Trinity Sunday 26th May

The nature of ‘God’ is, by definition and beyond definition, a mystery. The blessed Trinity is not a riddle or a puzzle and certainly not a matter of mathematics!

So this cannot be an ‘explanation’ – but may help.

I am sure that all human beings have some sense of the ‘other’ breaking in on occasions. We humans are equipped to feel, to sense, to be aware of something special, something extra which goes well beyond what our five senses are telling us, inspiration beyond the evidence. The Greeks knew this and had two words for life: bios for material physical existence and zoe for that something extra. It’s the difference between the sound and the music. Not just physical biological life from birth to death like any other animal, but an extra dimension, a God-given liveliness which makes us human.

Another feature of all religions is the belief in a creator. Of course, as with spirituality, this takes in a wild variety of stories and ideas. But the core conviction that there is meaning and purpose in the universe is very widely and deeply held. We live in a creation.

Christians share these two widely held core beliefs in God the Creator and God the Spirit. And yet we allow these mighty mind-blowing ideas to be constrained and even defined in terms of a Galilean carpenter who lived and died in obscurity and yet who has changed history more than any other human being.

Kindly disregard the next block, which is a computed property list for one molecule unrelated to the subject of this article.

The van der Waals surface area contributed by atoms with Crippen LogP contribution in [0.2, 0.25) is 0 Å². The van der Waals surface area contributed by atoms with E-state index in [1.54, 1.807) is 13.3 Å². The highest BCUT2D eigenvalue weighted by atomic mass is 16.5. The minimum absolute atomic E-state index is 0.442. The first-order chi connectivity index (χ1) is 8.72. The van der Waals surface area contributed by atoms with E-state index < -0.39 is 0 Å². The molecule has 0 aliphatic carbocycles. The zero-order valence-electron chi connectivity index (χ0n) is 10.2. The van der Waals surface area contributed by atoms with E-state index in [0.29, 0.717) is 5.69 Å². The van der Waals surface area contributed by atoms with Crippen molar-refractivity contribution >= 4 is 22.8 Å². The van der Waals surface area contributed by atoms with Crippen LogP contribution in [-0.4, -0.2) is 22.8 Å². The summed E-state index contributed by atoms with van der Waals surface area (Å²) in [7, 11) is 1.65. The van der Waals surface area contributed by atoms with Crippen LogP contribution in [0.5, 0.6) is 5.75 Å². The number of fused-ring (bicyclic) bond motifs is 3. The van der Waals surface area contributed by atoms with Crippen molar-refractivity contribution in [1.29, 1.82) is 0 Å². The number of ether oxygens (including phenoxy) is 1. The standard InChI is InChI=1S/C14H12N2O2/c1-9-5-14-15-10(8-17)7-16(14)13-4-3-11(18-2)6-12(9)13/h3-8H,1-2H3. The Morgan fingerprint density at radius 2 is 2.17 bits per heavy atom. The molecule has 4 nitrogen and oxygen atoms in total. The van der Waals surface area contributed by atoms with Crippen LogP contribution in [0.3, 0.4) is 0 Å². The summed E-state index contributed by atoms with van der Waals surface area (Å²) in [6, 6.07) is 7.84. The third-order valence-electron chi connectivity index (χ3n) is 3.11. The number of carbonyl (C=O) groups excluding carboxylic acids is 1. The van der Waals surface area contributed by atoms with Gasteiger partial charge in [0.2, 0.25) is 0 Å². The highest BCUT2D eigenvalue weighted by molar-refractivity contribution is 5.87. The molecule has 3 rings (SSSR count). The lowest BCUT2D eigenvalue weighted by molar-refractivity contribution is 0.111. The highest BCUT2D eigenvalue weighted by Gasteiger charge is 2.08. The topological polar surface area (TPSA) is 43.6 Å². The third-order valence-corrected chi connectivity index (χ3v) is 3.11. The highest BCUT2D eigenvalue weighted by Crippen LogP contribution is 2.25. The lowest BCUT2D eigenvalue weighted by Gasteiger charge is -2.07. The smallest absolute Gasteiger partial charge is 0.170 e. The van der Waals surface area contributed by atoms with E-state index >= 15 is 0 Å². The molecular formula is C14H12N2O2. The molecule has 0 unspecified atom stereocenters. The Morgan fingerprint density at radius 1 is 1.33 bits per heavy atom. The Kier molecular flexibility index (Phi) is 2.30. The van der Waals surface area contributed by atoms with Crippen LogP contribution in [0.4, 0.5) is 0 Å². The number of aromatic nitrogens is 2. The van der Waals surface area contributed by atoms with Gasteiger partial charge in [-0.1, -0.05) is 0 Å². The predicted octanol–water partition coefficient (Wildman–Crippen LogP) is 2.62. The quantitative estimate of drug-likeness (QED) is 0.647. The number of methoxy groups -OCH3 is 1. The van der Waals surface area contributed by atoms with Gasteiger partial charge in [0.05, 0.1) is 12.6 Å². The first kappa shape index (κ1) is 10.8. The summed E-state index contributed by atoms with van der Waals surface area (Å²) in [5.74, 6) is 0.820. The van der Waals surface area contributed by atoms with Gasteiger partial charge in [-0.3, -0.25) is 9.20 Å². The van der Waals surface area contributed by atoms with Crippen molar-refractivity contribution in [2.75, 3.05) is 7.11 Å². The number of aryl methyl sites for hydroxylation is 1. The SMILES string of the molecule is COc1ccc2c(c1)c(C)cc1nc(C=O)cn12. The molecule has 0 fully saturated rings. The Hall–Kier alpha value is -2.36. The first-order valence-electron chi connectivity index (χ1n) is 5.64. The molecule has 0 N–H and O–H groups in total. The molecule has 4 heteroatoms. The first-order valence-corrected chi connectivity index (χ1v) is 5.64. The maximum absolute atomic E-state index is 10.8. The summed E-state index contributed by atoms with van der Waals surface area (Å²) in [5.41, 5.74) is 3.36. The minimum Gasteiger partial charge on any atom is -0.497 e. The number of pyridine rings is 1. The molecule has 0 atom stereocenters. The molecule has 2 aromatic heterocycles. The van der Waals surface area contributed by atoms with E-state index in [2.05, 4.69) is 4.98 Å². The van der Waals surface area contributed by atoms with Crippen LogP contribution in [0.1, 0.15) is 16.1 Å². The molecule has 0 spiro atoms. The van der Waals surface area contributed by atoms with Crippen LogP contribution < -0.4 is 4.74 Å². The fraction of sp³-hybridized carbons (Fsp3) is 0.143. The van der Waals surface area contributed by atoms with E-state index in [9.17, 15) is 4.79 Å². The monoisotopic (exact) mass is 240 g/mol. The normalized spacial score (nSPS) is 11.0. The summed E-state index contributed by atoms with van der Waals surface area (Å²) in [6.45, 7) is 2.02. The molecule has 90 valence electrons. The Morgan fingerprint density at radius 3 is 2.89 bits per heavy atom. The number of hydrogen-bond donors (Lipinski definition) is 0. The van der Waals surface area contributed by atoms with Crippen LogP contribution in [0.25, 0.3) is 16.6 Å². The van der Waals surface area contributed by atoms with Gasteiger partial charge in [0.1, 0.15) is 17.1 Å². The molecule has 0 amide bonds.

Our beliefs in God as creator and God as spirit are reorientated by Jesus’ life and teaching. You can feel this going on in the minds of all the writers of what became our New Testament. God is not only creator and spirit (as the Jews believed) but also Christlike.

As Christians we are entitled – indeed we are required – to base our understanding of the nature of ‘God’ as creator or as spirit – and to review our own beliefs and our lives – on the evidence presented in Jesus and on the event we call Easter.

This is our three-fold focus of belief as it was for followers of Jesus from the day of Pentecost. Emmanuel as well as incarnation. ‘God in Christ has come to stay’ as Brian Wren brilliantly puts it.  Thanks be to God.

Revd Peter Brain